The equal protection clause prohibits a prosecutor from using the State's peremptory challenges to exclude otherwise qualified and unbiased persons from a jury solely on the basis of race. State v. Sanchez, 72 Wash. App. 821, 825, 867 P.2d 638 (1994) (citing Batson v. Kentucky, 476 U.S. 79, 106 S. Ct. 1712, 90 L. Ed. 2d 69 (1986)). Race-based peremptory challenges violate both a defendant's equal protection right not to have members of his or her own race excluded from the jury on account of race and the equal protection rights of the excluded jurors who are denied a significant opportunity to participate in civic life.

State v. Burch, 65 Wash. App. 828, 834, 830 P.2d 357 (1992) (citing Batson, 476 U.S. at 86; Powers v. Ohio, 499 U.S. 400, 111 S. Ct. 1364, 1370, 113 L. Ed. 2d 411, 423-24 (1991)).

The defendant has the initial burden of establishing a prima facie case of purposeful discrimination in the selection of the jury. Purkett v. Elem, U.S. , 115 S. Ct. 1769, 1770, 131 L. Ed. 2d 834 (1995). First, the defendant must show the peremptory challenge was exercised against a member of a constitutionally cognizable racial group. Burch, 65 Wash. App. at 840 (citing Batson, 476 U.S. at 96). Second, the defendant must show that this fact, taken together with "other relevant circumstances," raises an inference that the prosecutor's challenge was based on the status of the venire-person as a member of that group. Burch, 65 Wash. App. at 840. Relevant circumstances may include a pattern of strikes against members of a particular racial group or the particular questions asked by the prosecutor during voir dire. Burch, 65 Wash. App. at 840.

If the defendant establishes a prima facie case of purposeful discrimination, the burden shifts to the State to "'articulate a neutral explanation related to the particular case to be tried.'" Burch, 65 Wash. App. at 840 (quoting Batson, 476 U.S. at 98). See also Purkett, 115 S. Ct. at 1770. This must be more than a general denial of discriminatory intent. Burch, 65 Wash. App. at 840. Thus, in determining whether a prosecutor's explanation is based on discriminatory intent, courts consider whether the prosecutor has stated a reasonably specific basis for the challenge, such as specific responses or the demeanor of the juror during voir dire, or a particular identifiable incident in that juror's life. See Burch, 65 Wash. App. at 840.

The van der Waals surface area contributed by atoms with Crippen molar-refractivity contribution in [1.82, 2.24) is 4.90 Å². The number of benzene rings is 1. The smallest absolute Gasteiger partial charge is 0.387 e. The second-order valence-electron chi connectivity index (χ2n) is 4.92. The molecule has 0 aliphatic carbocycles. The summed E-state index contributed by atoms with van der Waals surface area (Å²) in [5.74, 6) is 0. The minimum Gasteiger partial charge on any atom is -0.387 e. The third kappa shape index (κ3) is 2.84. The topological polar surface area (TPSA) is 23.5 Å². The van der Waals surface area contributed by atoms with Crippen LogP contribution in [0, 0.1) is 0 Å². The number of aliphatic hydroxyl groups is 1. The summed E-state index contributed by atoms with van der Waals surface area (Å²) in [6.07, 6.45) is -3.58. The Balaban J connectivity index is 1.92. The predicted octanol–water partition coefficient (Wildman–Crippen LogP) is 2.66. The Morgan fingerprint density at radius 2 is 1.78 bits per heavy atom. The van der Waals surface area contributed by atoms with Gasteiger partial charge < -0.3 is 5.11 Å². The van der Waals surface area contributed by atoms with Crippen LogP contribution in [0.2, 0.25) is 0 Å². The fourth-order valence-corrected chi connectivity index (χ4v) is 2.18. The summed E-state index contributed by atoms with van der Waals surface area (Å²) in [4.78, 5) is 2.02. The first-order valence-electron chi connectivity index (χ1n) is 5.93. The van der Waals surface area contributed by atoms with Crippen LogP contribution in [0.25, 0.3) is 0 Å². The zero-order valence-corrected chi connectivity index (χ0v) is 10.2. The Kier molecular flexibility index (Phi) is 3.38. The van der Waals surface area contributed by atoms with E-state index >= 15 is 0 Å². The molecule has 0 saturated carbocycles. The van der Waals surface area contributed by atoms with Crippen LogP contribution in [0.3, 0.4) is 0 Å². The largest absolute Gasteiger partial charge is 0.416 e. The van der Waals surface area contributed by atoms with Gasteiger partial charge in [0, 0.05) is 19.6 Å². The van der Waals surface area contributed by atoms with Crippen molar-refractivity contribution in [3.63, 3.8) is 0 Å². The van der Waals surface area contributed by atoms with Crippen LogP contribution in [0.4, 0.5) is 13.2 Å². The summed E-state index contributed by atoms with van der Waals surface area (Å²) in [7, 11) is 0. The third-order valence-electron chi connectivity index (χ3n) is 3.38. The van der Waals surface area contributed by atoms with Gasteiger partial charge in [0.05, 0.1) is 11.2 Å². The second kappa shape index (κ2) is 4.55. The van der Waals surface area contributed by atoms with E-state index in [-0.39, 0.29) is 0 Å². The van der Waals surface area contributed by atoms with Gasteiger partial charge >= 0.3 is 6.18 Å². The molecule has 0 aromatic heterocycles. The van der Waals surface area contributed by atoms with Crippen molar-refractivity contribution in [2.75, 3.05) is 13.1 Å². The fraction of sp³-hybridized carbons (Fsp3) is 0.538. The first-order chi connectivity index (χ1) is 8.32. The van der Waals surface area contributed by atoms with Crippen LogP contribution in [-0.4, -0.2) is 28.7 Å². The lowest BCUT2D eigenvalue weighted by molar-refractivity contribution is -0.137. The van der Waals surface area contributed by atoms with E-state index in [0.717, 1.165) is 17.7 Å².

The trial court must then determine whether purposeful discrimination did in fact occur. Purkett, 115 S. Ct. at 1770-71; Burch, 65 Wash. App. at 840. Because the question whether the prosecutor's race-neutral explanation should be believed depends on an evaluation of demeanor and credibility that lies "'peculiarly within a

trial judge's province,'" his or her determination "represents a finding of fact of the sort accorded great deference on appeal." Sanchez, 72 Wash. App. at 826 (quoting Hernandez v. New York, 500 U.S. 352, 365, 111 S. Ct. 1859, 114 L. Ed. 2d 395 (1991)). We will not disturb the trial court's determinations of whether a prima facie case has been established and whether there was a discriminatory purpose behind the State's use of its peremptory challenges unless it is clearly erroneous. State v. Wright, 78 Wash. App. 93, 99, 896 P.2d 713, review denied, 127 Wash. 2d 1024, 904 P.2d 1157 (1995); Burch, 65 Wash. App. at 840-41 (citing Hernandez, 111 S. Ct. at 1871).

The prosecutor's initial question and Juror No. 10's response was as follows:

[PROSECUTOR]: . . . How many people here would have what they consider an unpleasant or pleasant experience with a police officer that really stands out in your mind? I don't mean, you know, one like getting a ticket -- that sort too, but some sort of experience with a police officer that you deem particularly pleasant or particularly unpleasant.

Is there anyone here who can think of such an incident? Not ...